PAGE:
TEN Moves says groups of students from Ateneo de Manila University and De La Salle University are setting up their own campaigns at school.
Newlyweds Isabel Lacson and Lester Estrada also decided to donate P10,000 to TEN Moves as the souvenir of their February 4 wedding at the Shrine of St. Therese of the Child Jesus at the Newport development in Pasay City.
Their 300 guests came home with a donation in their name and a thank you note from the couple that read: “In lieu of souvenirs, we have decided to spread the joy of our wedding beyond today by placing a donation on behalf of our guests to the TEN Moves Program.”
“We felt strongly that making a charitable donation created a more lasting impression on our guests, and also provided a good opportunity to drive awareness for a specific cause,” Lacson says.
“We hope that the information would allow our monetary contribution to TEN Moves to grow beyond being a one-time activity, but rather a first step; that our contribution of 10,000 pesos would snowball into greater awareness among our 300 guests, and with that even more support for the cause of education,” Lacson adds.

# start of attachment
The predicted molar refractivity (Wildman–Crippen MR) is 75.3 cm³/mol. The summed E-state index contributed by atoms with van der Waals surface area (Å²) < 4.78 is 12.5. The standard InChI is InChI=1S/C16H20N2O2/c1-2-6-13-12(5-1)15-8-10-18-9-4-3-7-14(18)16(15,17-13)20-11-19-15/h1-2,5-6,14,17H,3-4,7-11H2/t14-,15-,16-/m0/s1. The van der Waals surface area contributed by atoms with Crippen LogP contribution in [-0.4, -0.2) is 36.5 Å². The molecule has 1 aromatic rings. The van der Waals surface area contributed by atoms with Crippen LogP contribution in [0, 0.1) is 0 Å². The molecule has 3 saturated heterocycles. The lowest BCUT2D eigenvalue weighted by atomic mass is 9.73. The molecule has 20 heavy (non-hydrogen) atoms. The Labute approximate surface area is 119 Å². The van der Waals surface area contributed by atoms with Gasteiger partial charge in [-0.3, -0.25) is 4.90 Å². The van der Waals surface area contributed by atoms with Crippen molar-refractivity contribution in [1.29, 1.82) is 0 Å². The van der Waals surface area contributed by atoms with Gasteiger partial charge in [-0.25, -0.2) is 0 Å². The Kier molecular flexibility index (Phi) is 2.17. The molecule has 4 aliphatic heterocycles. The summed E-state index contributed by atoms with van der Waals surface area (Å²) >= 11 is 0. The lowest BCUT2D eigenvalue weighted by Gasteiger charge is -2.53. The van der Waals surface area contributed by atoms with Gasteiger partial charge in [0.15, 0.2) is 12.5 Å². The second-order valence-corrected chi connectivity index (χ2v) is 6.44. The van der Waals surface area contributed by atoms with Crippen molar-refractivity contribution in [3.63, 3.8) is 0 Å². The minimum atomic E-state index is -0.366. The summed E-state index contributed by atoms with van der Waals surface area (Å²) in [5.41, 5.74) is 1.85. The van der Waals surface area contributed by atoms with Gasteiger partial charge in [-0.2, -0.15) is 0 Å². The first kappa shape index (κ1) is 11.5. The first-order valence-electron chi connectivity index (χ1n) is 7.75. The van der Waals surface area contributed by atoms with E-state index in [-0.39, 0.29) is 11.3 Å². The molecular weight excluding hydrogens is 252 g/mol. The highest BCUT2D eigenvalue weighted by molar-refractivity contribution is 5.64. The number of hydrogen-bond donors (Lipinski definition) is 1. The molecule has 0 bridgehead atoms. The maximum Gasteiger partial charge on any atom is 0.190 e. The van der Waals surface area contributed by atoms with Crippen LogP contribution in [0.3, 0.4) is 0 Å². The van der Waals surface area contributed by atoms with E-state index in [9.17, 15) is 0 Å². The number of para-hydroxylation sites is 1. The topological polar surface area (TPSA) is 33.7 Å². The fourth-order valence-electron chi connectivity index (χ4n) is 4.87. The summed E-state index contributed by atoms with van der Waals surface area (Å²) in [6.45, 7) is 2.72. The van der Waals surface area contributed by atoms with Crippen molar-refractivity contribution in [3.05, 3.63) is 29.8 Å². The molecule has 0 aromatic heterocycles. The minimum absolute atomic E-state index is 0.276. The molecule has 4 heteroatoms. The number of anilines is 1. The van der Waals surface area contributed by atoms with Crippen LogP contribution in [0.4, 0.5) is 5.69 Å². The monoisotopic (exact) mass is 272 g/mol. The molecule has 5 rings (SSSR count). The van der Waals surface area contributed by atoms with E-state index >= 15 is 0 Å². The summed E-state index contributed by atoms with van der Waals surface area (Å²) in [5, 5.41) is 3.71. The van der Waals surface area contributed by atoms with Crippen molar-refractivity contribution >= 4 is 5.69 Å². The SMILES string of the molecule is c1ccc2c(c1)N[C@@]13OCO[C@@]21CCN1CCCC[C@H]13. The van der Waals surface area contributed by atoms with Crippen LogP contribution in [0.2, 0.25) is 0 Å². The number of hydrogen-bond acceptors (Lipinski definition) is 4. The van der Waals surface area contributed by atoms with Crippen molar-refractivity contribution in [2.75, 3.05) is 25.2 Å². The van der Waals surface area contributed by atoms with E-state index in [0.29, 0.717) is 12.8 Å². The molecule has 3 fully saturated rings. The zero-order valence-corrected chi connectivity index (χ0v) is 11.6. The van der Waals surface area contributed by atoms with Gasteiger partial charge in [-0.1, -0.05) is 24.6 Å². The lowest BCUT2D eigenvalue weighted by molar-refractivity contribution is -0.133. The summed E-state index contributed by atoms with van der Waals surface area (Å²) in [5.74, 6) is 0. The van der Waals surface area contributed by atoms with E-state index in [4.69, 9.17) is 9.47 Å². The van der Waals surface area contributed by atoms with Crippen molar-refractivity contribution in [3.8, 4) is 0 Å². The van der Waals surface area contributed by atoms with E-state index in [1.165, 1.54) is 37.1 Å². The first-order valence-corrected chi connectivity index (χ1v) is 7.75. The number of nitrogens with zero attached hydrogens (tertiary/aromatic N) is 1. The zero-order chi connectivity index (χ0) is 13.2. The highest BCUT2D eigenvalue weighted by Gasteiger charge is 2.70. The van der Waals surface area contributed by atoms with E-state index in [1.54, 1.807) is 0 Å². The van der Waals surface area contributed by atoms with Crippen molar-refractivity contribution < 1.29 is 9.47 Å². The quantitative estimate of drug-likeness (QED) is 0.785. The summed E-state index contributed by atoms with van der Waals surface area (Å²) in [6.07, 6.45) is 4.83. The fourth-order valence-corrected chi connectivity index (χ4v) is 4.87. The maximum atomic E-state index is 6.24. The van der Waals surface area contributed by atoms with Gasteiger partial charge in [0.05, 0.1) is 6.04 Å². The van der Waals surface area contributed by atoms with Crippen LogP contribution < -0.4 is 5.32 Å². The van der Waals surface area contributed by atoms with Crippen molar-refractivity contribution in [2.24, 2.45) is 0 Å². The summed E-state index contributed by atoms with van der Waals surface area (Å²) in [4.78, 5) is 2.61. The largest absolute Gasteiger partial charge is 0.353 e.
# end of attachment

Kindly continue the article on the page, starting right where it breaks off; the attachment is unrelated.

Filipinos in Australia have also started a campaign to collect $10 a month for 10 months from their 50,000-strong community, TEN Moves says.
At the Philippine Embassy in New Zealand, Filipinos have also adopted the campaign, distributing information about TEN Moves through their mobile consular services.
“We’re hopeful that perhaps in the next two to three months, the campaign should catch fire,” says Derequito.
(Written by Tarra Quismundo, Philippine Daily Inquirer, 20 February 2012)
Students of the new Mt. Pulag Primary School in Brgy. Bashoy, Kabayan, Benguet, possibly the highest school in the PHL at 7748 ft., receive Christmas gifts during ‘Oplan Pultak Para sa Mt. Pulag’ day. The school was built with the help of the group Ten Moves. (Rick Rocamora)
San Beda College of Law Batch ’86 turned over its donations to Children’s Hour during their Alumni Homecoming in Club Filipino, San Juan City. SBC Law Batch ’86 raised funds to help build one classroom in Cataingan, Masbate, under the Bayanihang Pampaaralan program. Children’s Hour Trustee, Atty. Michael T. Toledo attended the celebration to receive the donation and personally thank SBC Law Batch ’86.
Photo shows (L-R): Judge Ruben Reynaldo G. Roxas (SBC Law Batch ‘86), Constantino Navarro III (SBC Law Batch ’86), Solomon M. Hermosura (SBC Law Batch ’86), Ma. Eliza C. Hermosura (SBC Law Batch ’91), and Children’s Hour Trustee Atty. Michael T. Toledo.